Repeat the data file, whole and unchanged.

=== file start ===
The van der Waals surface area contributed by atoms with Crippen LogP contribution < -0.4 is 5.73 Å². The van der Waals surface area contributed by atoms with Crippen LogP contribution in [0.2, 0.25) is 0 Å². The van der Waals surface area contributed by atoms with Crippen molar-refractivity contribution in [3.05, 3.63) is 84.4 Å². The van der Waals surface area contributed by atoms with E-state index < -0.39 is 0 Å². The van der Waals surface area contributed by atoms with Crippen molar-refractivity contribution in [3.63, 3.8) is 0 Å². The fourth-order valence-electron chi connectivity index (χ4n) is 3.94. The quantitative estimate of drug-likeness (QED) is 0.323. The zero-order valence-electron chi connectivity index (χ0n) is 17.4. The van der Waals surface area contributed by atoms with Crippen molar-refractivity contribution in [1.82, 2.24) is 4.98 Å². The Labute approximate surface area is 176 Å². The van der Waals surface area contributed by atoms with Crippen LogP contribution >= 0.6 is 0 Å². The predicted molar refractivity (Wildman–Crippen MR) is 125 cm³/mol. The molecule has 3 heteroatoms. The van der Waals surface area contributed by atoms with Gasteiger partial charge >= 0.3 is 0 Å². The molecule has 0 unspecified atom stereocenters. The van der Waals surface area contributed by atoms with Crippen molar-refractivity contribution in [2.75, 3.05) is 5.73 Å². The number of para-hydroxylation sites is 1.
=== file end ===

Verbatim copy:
The van der Waals surface area contributed by atoms with Crippen LogP contribution < -0.4 is 5.73 Å². The van der Waals surface area contributed by atoms with Crippen LogP contribution in [0.2, 0.25) is 0 Å². The van der Waals surface area contributed by atoms with Crippen molar-refractivity contribution in [3.05, 3.63) is 84.4 Å². The van der Waals surface area contributed by atoms with E-state index < -0.39 is 0 Å². The van der Waals surface area contributed by atoms with Crippen molar-refractivity contribution in [3.63, 3.8) is 0 Å². The fourth-order valence-electron chi connectivity index (χ4n) is 3.94. The quantitative estimate of drug-likeness (QED) is 0.323. The zero-order valence-electron chi connectivity index (χ0n) is 17.4. The van der Waals surface area contributed by atoms with Crippen molar-refractivity contribution in [1.82, 2.24) is 4.98 Å². The Labute approximate surface area is 176 Å². The van der Waals surface area contributed by atoms with Crippen LogP contribution >= 0.6 is 0 Å². The predicted molar refractivity (Wildman–Crippen MR) is 125 cm³/mol. The molecule has 3 heteroatoms. The van der Waals surface area contributed by atoms with Gasteiger partial charge >= 0.3 is 0 Å². The molecule has 0 unspecified atom stereocenters. The van der Waals surface area contributed by atoms with Crippen molar-refractivity contribution in [2.75, 3.05) is 5.73 Å². The number of para-hydroxylation sites is 1.